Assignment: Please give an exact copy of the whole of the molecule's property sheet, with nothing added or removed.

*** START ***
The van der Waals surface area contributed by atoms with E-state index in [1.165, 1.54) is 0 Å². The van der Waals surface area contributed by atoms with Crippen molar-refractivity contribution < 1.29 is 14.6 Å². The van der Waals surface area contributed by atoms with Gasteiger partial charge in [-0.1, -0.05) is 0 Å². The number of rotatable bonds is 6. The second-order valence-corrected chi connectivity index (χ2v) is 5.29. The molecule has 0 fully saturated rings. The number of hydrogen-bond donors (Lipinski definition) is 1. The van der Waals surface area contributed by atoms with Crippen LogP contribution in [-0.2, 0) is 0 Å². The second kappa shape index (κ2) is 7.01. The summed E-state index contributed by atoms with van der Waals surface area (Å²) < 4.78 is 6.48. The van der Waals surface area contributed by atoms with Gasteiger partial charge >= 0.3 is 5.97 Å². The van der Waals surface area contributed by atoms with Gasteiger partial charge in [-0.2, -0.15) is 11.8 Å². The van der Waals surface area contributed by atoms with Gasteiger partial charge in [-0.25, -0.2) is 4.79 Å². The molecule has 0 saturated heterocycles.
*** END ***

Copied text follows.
The van der Waals surface area contributed by atoms with E-state index in [1.165, 1.54) is 0 Å². The van der Waals surface area contributed by atoms with Crippen molar-refractivity contribution < 1.29 is 14.6 Å². The van der Waals surface area contributed by atoms with Gasteiger partial charge in [-0.1, -0.05) is 0 Å². The number of rotatable bonds is 6. The second-order valence-corrected chi connectivity index (χ2v) is 5.29. The molecule has 0 fully saturated rings. The number of hydrogen-bond donors (Lipinski definition) is 1. The van der Waals surface area contributed by atoms with Crippen LogP contribution in [-0.2, 0) is 0 Å². The second kappa shape index (κ2) is 7.01. The summed E-state index contributed by atoms with van der Waals surface area (Å²) < 4.78 is 6.48. The van der Waals surface area contributed by atoms with Gasteiger partial charge >= 0.3 is 5.97 Å². The van der Waals surface area contributed by atoms with Gasteiger partial charge in [-0.2, -0.15) is 11.8 Å². The van der Waals surface area contributed by atoms with Gasteiger partial charge in [-0.25, -0.2) is 4.79 Å². The molecule has 0 saturated heterocycles.